Why Customer Service Skills Can Help Your Career (Even If It's Not in Retail)

by Vault Careers | February 22, 2016

  • My Vault

When I think of customer service, a department store register or the counter at a fast food restaurant usually comes to mind. While these are certainly archetypes of the quintessential business/customer interaction, customer service goes far beyond retail — it seeps into every industry, public or private, no matter the transaction type or parties involved. 

Regardless of what services you offer, your clients are, hands down, the most important part of your business. I know this isn’t necessarily news to you — everyone knows that customer service matters, but have you actually taken the time to think about how client perception impacts your business? 

Communication is Key 

From the first interaction you have with a potential client to the ongoing conversations you have with your regulars, communication can make or break everything. Your clients need to feel valued and understood — and they’re far more likely to have a good opinion of your customer service if they feel they’re getting personalized assistance. 

When someone first shows interest in your services, start a conversation immediately. Provide any information requested — and once you’ve made individual contact, don’t let the communication channel close up. Just as in retail, a missed opportunity to engage can translate to a lost sale

For your current clients, make sure that both you and your staff are open and available to communicate whenever needed. Check email, voicemail, social media — any medium a client might use to get in contact — as often as possible. 

Everyone Makes Mistakes 

Poor service quality directly affects your bottom line. If clients are unhappy, they will tell anyone who will listen — including your followers on social media. 

Deal with complaints right away and do whatever it takes to fix the problem. Show sincere concern for their feelings (because you should be concerned) and give them a little something extra as a token of goodwill — whether it be a discount, upgrade, or freebie. Even when you’re unable to resolve the problem, your diligent effort will speak volumes. 

Also, take a moment to appreciate clients who take the time to complain. These clients are essentially business allies — they point out where you need to make improvements, helping you to raise the quality of your customer service. And remember, for every client that complains, another may have just walked away

Promises, Promises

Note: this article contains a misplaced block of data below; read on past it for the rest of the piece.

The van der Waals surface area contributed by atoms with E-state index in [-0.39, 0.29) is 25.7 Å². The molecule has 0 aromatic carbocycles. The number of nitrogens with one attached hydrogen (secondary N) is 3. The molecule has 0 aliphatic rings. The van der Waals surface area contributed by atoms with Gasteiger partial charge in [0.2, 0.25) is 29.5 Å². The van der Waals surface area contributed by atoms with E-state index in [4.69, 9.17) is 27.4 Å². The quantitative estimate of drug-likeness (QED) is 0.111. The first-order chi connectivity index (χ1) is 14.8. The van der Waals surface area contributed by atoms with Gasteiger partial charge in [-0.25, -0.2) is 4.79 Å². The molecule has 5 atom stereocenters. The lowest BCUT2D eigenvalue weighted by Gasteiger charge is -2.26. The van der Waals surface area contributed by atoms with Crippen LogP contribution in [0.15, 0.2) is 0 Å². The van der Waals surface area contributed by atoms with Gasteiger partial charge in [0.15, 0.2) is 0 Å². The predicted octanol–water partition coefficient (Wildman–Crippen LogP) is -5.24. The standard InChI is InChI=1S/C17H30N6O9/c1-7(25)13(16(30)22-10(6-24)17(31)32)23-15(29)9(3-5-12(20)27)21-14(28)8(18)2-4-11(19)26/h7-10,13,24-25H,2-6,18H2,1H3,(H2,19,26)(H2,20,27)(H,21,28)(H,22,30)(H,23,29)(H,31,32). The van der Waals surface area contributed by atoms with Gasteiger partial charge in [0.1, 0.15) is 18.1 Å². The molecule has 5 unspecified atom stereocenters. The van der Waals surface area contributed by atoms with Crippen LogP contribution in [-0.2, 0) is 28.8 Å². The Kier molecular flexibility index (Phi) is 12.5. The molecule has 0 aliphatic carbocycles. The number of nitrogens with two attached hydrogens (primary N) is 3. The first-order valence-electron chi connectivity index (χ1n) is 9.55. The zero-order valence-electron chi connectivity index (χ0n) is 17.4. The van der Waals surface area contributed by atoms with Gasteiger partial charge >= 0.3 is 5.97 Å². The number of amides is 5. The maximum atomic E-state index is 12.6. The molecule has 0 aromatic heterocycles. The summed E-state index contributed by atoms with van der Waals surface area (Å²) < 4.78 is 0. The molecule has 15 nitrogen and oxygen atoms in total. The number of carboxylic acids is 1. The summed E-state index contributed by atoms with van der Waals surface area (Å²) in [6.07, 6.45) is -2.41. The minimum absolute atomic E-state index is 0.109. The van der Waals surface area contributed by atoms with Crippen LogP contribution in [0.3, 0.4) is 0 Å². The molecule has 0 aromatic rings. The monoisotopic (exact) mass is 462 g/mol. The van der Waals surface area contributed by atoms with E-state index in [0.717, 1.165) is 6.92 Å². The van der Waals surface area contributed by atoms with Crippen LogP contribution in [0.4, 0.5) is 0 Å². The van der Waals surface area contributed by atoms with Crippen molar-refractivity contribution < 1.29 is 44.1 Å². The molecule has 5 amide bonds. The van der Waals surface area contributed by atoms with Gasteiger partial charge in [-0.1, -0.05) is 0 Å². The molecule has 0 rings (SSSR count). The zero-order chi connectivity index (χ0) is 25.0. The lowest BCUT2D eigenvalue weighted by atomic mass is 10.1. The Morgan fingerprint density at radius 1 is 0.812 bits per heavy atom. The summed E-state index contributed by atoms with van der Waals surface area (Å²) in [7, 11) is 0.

When you make a promise to a client, it’s imperative you keep it. If you say you’ll have a project done by Wednesday, and don’t deliver until Friday, you’re in danger of destroying a potentially beneficial relationship. 

There’s a simple way to not only keep promises, but delight your clients at the same time. Under promise and over deliver. For example: your client needs a detailed report on the state of their project. You know it will take you two hours to complete the report. You tell your client it will take you three hours. When you finish the project in a shorter time frame than you originally set, your customer feels as if you made them a priority.

Offer a Little More 

If you tend to only offer clients bonuses upon signing up for your services, it's time to branch out. Offer discounts, freebies, or gifts to your current clients as well. These unexpected gifts can cement good relationships and give your clients even more reason to leave favorable reviews and spread positive word of mouth. A happy client is some of the best advertising out there. 

Excellent customer service is invaluable. It’s more than just what you do to attract and retain clients, it’s the public face of your business — and it’s what has the potential to skyrocket you to success, or plunge you into the depths of failure. So, if you think customer service is just for sales associates at Macy’s — think again.

Liz Greene is a dog loving, beard envying, pop culture geek from the beautiful city of trees, Boise, Idaho. You can catch up with her latest misadventures on Instant Lo or follow her on Twitter @LizVGreene.

Filed Under: Job Search | Networking | Workplace Issues

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